There are a few lessons for today:
1. The choice is a continual process.
Moses laid before the people a choice between life and death. Now Joshua stands before the people and says, “choose this day whom you will serve.” Just because the people had obeyed God and followed Joshua into victorious battle, doesn’t mean that they were automatically going to do right for the rest of their lives. As the blood on the swords was beginning to dry and the crops in the fields were beginning to grow, Joshua knew that the people would have the tendency to forget about the miraculous deliverance of God in their lives. Joshua knew that the only way they would be able to stay within the guardrails of God’s plan was if they made a conscious choice to do so. The same is true for us. Each day we must wake up and choose to live in the Kingdom of God.
2. You can’t choose the Kingdom!
What? One of the most perplexing verses in this passage is Joshua 24:19-20. After Joshua told them to choose, he said, “you are not able to serve the Lord.” Why would he say that? Was he messing with their heads? The key to this is found in v. 23. Joshua said that the people must throw away their foreign gods and “yield your hearts to the Lord.” That is the key to living in God’s Kingdom. God does not ask you to work harder to obey His commands. He does not ask you to wake up every morning and say, “by the power of my own will I will not steal, not lie, not lust, etc.” That mentality will drive us into burnout and idolatry faster than anything. What God asks of us is to wake up every morning and say, “God, I give up. I am not strong enough to follow you. I die to myself. Please fill me up with you and lead me in the paths that you would have me to follow.” The key to the kingdom is to yield your heart.
3. Parenting is a key to the Kingdom of God.
When we move into the Judges passage, notice that Joshua’s generation followed God’s laws. But as soon as that generation died off, the next generation quickly strayed and began to follow the baals of Canaan. How can this happen? While the point I’m making is not explicitly in the passage, it is one that can be drawn from simple observation in our own culture. Many times one generation can find an external pattern of worshipping God that flows from an authentic desire to know God, and they can follow that pattern of worship their whole lives. The problem is that they bring their children up in that pattern of worship and believe that by “taking their kids to church” their children will learn to love God as well. There’s the fatal flaw. That pattern of worship may be authentic for the older generation because it flows from their heart for God, but for the children it is nothing more than an external behavior. God has not yet gripped the heart of the child. The best place for the Kingdom of God to be authentically and effectively transferred from one generation to the next is in the home. The parents need to love God with their whole self, and serve the Lord in everything they do. If God is real at home, then the children will meet God and come to know Him. But if God is just something that is talked about at church then “God” will be nothing more than an empty concept, one idea among many, that will potentially get swept away when the child enters into the whirlwind of competing worldviews in the adult world.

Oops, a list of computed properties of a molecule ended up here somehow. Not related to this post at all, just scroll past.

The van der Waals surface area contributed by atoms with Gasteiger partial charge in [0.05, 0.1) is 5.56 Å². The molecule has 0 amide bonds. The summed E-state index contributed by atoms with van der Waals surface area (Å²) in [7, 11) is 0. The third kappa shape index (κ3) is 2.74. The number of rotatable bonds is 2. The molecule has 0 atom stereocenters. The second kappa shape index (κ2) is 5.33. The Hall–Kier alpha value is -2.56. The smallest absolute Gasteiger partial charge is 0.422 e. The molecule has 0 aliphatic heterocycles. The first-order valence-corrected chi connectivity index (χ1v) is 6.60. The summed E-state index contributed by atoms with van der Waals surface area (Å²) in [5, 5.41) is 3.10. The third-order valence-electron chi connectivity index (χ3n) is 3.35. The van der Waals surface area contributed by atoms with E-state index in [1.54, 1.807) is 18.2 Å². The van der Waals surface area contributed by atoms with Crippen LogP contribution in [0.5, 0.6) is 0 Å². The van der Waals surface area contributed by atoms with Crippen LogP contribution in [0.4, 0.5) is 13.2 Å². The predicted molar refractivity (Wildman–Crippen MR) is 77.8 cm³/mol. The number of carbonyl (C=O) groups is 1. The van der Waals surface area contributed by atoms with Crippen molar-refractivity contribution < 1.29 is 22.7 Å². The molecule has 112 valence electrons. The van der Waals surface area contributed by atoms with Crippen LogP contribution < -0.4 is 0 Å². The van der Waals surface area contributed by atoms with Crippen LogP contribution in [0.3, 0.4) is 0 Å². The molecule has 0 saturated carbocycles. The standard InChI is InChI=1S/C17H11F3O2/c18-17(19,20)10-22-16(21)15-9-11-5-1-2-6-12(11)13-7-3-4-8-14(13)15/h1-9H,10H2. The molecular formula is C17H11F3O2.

4. The battle is healthy.
It was not God’s desire to have Israel spare the nations around them. In the same way, it was not God’s desire for Adam and Eve to turn away from Him. God’s desire and His purpose for us is to live in perfect unity with Him. Yet, He knows the poor choices we continually make and He makes concessions for us, as good parents do. Notice in v. 22-23 what attitude God takes towards the nations that were left behind because of Israel’s disobedience. He says, “I will use them to test Israel…The Lord had allowed those nations to remain.” The fact is that the struggle is good for us because it makes us stronger. That is what exercise is for the physical body; it’s a struggle. When you lift weights you put your muscles under stress that actually tears them down a little. As the body heals the micro injury it becomes stronger and more resilient. In our spirit it is the same way. I believe that is what James meant when he said, “Consider it pure joy, my brothers, whenever you face trials of many kinds, because you know that the testing of your faith develops perseverance. Perseverance must finish its work so that you may be mature and complete, not lacking anything.” (James 1:2-4) Stay strong, and thank God for the struggles that you face. Keep your eyes on Him and remember that “in all things God works for the good of those who love Him, who have been called according to His purpose.” (Romans 8:28)